And, crouching in the jungle damp,
I watch the Human Hunter’s camp,
Ready to spring with fearful roar
As soon as I shall hear them snore.

And then with stealthy tread I crawl
Into the dark and trackless hall,
Where 'neath the Hat-tree's shadows deep
Umbrellas fold their wings and sleep.

A cuckoo calls — and to their dens
The People climb like frightened hens,
And I'm alone — and no one cares
In Darkest Africa — downstairs.”
Oliver Herford, The Kitten's Garden of Verses

Oliver Herford
“When I grow up I mean to be
A Lion large and fierce to see.
I'll mew so loud that Cook in fright
Will give me all the cream in sight.
And anyone who dares to say
'Poor Puss' to me will rue the day.
Then having swallowed him I'll creep
Into the Guest Room Bed to sleep.”
Oliver Herford, The Kitten's Garden of Verses

Mango Wodzak
“How many would protest if restaurants began serving puppy and kitten flesh instead of calves? Robins instead of hens? Squirrels instead of pigs?”
Mango Wodzak, Destination Eden

Paul Gallico
“Japanese goldfish,
With your gossamer tail,
You are the loveliest creature
I have ever seen."

"Japanese kitten,
Put your tongue back in where it belongs
And go away.
I know exactly what you are thinking.”
Paul Gallico, Honorable Cat

Brian P. Cleary
“There’s no such thing as free kittens.”
Brian P. Cleary, You Oughta Know By Now

Ursula K. Le Guin
“It is a great deal to ask of a kitten, to defend a man against the armies of the dead.”
Ursula K. Le Guin, The Other Wind

James S.A. Corey
“It’s herding kittens. If kittens had a lot of guns and an overdose of neo-Libertarian property theory.”
James S.A. Corey, Cibola Burn

Steven Erikson
“Captain! You can't hold them off! I tried! I swear! They've been artificially enhanced, sir! But all the humans died out - there's bones out there by the millions! They were all suffocated by cuteness! The World is full of kiitens, oh the horror!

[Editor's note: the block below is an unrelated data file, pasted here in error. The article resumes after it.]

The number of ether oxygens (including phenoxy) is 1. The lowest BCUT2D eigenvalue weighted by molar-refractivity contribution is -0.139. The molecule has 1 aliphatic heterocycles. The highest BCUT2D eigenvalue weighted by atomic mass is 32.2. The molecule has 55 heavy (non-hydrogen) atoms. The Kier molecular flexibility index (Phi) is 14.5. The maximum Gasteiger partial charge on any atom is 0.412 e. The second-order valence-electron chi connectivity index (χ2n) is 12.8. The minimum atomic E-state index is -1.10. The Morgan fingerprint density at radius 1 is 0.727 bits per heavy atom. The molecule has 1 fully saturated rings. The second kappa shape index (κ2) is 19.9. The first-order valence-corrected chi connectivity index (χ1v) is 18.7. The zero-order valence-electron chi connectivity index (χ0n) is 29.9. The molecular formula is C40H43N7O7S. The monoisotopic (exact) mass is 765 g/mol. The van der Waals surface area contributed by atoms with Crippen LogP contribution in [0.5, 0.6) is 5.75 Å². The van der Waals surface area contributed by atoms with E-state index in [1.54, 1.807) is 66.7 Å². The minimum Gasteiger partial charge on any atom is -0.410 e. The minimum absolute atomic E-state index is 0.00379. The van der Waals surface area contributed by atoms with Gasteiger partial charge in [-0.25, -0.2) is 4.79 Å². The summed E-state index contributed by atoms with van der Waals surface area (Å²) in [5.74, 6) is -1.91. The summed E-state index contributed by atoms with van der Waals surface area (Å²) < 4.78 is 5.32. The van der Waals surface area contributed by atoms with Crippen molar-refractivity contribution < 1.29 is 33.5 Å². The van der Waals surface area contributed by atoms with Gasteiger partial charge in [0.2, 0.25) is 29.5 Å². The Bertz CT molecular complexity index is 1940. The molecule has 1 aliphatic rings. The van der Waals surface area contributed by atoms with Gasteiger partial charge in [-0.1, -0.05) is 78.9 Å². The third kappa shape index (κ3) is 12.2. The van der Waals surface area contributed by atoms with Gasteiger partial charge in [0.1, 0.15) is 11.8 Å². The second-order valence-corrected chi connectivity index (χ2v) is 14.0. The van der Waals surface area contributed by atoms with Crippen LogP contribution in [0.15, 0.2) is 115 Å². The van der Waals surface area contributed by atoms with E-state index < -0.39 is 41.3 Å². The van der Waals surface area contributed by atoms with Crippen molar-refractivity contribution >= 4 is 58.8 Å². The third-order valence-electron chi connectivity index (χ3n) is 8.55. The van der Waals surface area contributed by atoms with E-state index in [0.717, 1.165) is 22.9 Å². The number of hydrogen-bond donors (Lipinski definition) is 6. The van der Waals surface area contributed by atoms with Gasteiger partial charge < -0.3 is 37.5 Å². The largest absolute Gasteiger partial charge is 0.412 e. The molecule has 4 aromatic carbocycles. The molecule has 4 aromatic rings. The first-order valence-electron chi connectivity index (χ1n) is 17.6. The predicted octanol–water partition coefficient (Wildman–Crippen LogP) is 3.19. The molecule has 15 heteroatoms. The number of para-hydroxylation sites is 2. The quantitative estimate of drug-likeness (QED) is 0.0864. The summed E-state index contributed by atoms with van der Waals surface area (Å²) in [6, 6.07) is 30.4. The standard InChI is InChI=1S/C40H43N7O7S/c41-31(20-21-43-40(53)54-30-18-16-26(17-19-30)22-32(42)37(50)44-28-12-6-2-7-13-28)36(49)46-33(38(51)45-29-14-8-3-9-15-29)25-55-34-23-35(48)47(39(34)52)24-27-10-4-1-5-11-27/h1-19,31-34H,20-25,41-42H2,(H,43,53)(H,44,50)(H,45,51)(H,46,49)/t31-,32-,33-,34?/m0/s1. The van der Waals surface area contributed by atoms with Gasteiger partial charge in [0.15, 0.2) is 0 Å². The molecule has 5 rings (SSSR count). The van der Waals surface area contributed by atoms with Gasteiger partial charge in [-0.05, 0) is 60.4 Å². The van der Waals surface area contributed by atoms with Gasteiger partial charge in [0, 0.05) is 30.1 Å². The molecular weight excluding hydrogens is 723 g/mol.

'My God,' Hadrian said. "They've finally did it! All those oh-so-cute-my-cuddy-kittens-here's-a-pic bastards! They finally went and did it!”
Steven Erikson

Dalai Lama XIV
“...I discovered a small kitten in the garden, which apparently had been abandoned by its mother. I picked it up and noticed that its hind legs were crippled in just the same way as Tsering's were when she died. I took this creature into my house and looked after it until eventually it was able to walk. Like Tsering, she was also female, but very beautiful and even more gentle. She also got along very well with the two dogs, particularly Sangye, against whose furry chest she liked to lie.”
Dalai Lama XIV, Freedom in Exile: The Autobiography of the Dalai Lama

Munia Khan
“Even a heart of a kitten is reliable, if you know how to rely on”
Munia Khan

Jessica Martinez
“It's only November, and I can't remember the last time I was warm. If someone had a gun to my head and was forcing me to choose between braving the five-minute walk to Soupe au Chocolat and murdering a kitten, I'd have to think long and hard. I'd probably end up under the frozen cafe awning, but only because I want to play Emilio's mandolin more than anything else in the world right now, and I don't even know where to find a kitten. In Miami they're everywhere, but here, I think they've all been murdered by the cold already.”
Jessica Martinez, Kiss Kill Vanish